Tool to Manage Disputes
The Subcontractors’ Charges Act 1974 can be used as a valuable tool allowing subcontractors to secure a statutory charge over money owed to them by their contractor. It can be particularly powerful when dealing with a potentially insolvent contractor.
In short, this means that a subcontractor may be able to have unpaid money paid directly by the employer/owner to them and effectively bypass the contractor.
The subcontractors’ charge covers money that is payable by the employer/owner to the contractor under the contract, including retention money. Strict time limits apply.
Notice of Claim of Charge
The Notice of Claim of Charge must be given to the employer within 3 months of the subcontractors’ work being completed or from when the subcontractor last performed work on site.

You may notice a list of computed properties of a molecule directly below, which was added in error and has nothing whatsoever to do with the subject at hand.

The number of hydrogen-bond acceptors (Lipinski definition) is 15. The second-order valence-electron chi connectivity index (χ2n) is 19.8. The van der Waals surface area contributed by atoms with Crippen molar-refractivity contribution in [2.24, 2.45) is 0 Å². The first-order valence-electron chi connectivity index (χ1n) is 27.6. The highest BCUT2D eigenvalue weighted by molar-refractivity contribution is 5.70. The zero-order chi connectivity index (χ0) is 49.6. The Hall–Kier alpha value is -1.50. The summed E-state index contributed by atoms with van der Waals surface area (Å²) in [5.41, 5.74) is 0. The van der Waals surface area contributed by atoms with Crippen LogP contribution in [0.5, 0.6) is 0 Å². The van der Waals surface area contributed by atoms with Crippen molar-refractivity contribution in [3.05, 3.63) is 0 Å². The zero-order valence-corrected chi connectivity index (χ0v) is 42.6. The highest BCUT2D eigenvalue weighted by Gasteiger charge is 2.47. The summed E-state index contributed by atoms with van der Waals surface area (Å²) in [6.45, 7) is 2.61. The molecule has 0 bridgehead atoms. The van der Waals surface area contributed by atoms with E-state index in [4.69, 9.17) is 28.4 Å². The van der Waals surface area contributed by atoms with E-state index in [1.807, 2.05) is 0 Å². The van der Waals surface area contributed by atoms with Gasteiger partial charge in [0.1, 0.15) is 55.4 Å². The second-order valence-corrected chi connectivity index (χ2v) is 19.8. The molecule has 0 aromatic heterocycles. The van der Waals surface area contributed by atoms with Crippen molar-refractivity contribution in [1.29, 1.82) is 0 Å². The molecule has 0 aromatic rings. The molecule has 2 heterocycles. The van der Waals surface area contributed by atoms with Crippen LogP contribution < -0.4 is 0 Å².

If the contractor accepts the claim, the subcontractor is paid directly by the employer/owner.
However, if the contractor disputes the claim, the subcontractor must then commence proceedings to enforce the charge. Legal proceedings must be commenced within one month of serving the Notice of Claim of Charge.
Subcontractors’ need to also be aware that they can either use the Subcontractors’ Charges Act or the Building and Construction Industry Payments Act 2004 – they cannot use both. It is important to act promptly and seek legal advice as to your best option – remembering strict time limits apply!
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